Philip Berryman


Breitling Watch Launch

You can tell if someone is good. They’re gifted with a sense of style, a sense of composition and a sense of sense. Its instinctive, all the technique in the world doesn’t compensate for the inability to notice things. In fact it just gets in the way. The most important thing is to be able to see.  Elliot Erwitt

As a photographer we are constantly seeing and then making choices as to how to represent what we see. How to take that photo in that given moment. We are faced sometimes in a fraction of a second with choices of angle, position, exposure and lighting. In that fleeting moment we make many rapid decisions as to how to approach our subject. It may not always be such a fleeting moment but sometimes it may be a slow, considered and thoughtful process such as shooting a still life where tiny adjustments of the subject make a big impact and subtle light changes affects the mood and how it is then later consumed. There may be a client, an art director or a stylist all discussing the image and contribution to the production of that one photograph. I consider the incredible still lives by the great photographer Irving Penn and the subtle use of small found objects that he includes in the still life that give impact to the image. It may be the seemingly casual way some breadcrumbs are thrown on the marble or turning an item a fraction towards the light or shifting the camera angle a tiny amount that changes the image in a considerable way. But one cannot underestimate the influence his work and these choices have made on photography today. One may go as far as to say that all still life photography in some way pays homage to Irving Penn. We are then an editor, choosing what to include and what not to include. We are allowing the consumer of our images to see the world through our eyes or at least share our interpretation and our creative visual take on things. This is why its important to try to create a style and a look to your work otherwise you are just taking the same image as everyone else and thus you are never unique and individual. This however can be very hard given the incredible quantity of images we see, create and consume daily.

According to my father he noticed I ‘had an eye’ or ‘saw things differently’ after a holiday in the South Of France when I had disappeared with my camera for an afternoon. The shots that came back later in the little packet from the chemist were so drastically different or at least unexpected for a boy of 10 years old or whatever youthful age I was. I had taken still life shots of benches on the promenade, photographed lampposts with whispy clouds drifting behind and found shapes and textures in the landscape and created harmony in the frame with the found items. Essentially I was looking and seeing things that others were not. I suppose I am, as Elliot Erwitt has described in the quote above; gifted with a sense of sense of composition and have an instinctive sense of style. At that point I knew nothing about technical aspects of photography and it was a just a point and shoot camera but the pictures stood out and were different. There is a photo of me photographing Chinese New Year in China Town London when I must have only been about 9 years old. There is a look of intense focus and concentration on my face. At that young age I was clearly watching and seeing and making decisions as to how to capture my subject. In that case it was a whirling Chinese dragon. But clearly I had a keen sense of my surroundings and was making judgments and choices as to how to approach my subject. Incredible to look at this photo and ponder that at that age I had no idea I would spend a lifetime shooting. I walk past that exact spot on Gerrard St. Soho pretty much every week and I always think of me standing there in that very spot taking the photos of the Chinese dragon. Perhaps like Elliot Erwitt says in the quote, for me it is instinctive and it didn’t matter that I knew nothing about f-stops and shutter speeds and so forth. I had an instinct about what to do. I do feel that with digital photography nowadays we spend way too much time struggling, battling and dealing with the technical issues and demands our super complicated cameras put upon us. When I am shooting with my photographer colleagues we spend an incredible amount of time discussing our computers (cameras), how they work, how to set them, how to operate them in whatever situation and hardly ever any time discussing art, inspiration, ideas, concepts, culture and all the other key elements that contribute to the making of a photographer. Oh how I envy a writer who can be so creative with so little technical bother.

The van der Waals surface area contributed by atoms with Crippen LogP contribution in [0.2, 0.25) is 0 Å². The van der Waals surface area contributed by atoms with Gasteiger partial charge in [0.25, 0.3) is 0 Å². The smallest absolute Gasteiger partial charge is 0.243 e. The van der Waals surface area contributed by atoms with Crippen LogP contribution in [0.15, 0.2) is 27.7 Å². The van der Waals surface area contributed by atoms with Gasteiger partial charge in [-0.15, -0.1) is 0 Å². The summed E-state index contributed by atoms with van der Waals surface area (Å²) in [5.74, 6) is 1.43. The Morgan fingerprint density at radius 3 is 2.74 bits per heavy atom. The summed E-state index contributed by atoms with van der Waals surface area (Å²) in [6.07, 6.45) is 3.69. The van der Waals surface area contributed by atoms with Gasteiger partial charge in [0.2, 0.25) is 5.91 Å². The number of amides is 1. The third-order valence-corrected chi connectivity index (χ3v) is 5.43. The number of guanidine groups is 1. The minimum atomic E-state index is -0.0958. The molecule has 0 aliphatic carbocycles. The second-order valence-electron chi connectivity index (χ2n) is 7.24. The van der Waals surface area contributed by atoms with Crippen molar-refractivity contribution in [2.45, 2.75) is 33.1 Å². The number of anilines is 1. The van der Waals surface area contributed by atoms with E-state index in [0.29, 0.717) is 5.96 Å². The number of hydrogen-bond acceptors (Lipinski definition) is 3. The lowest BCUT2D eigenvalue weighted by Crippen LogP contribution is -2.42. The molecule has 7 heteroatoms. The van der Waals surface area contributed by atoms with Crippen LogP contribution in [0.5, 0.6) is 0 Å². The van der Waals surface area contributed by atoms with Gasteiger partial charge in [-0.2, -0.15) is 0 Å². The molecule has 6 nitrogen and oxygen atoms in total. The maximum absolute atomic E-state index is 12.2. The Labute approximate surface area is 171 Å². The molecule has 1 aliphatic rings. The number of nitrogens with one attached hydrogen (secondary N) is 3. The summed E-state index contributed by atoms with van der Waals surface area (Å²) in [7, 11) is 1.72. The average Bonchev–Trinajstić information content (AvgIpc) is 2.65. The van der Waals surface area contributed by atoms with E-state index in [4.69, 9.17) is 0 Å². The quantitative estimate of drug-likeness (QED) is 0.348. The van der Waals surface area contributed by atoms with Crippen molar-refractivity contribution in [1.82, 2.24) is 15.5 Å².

On this current job I was commissioned to make decisions and choices photographing a Breitling watch launch day at The Corinthia Hotel London. It was one of those days where you are a still life photographer, a fashion photographer, a documentary photographer, a food photographer and an interiors photographer and the standard of each of these disciplines needs to be very high. This shoot happened during the Beast From the East snowfall. When I first did the exteriors of the hotel it was reasonably bright, sunny and clear. Two hours later I went back out and there was a blizzard and the exterior was covered in snow. The day was quite a challenge and in this case, unlike shooting Chinese dragons aged 10, I really did have to make many decisions regards f-stops and shutter spends but I hope my instinct remained true.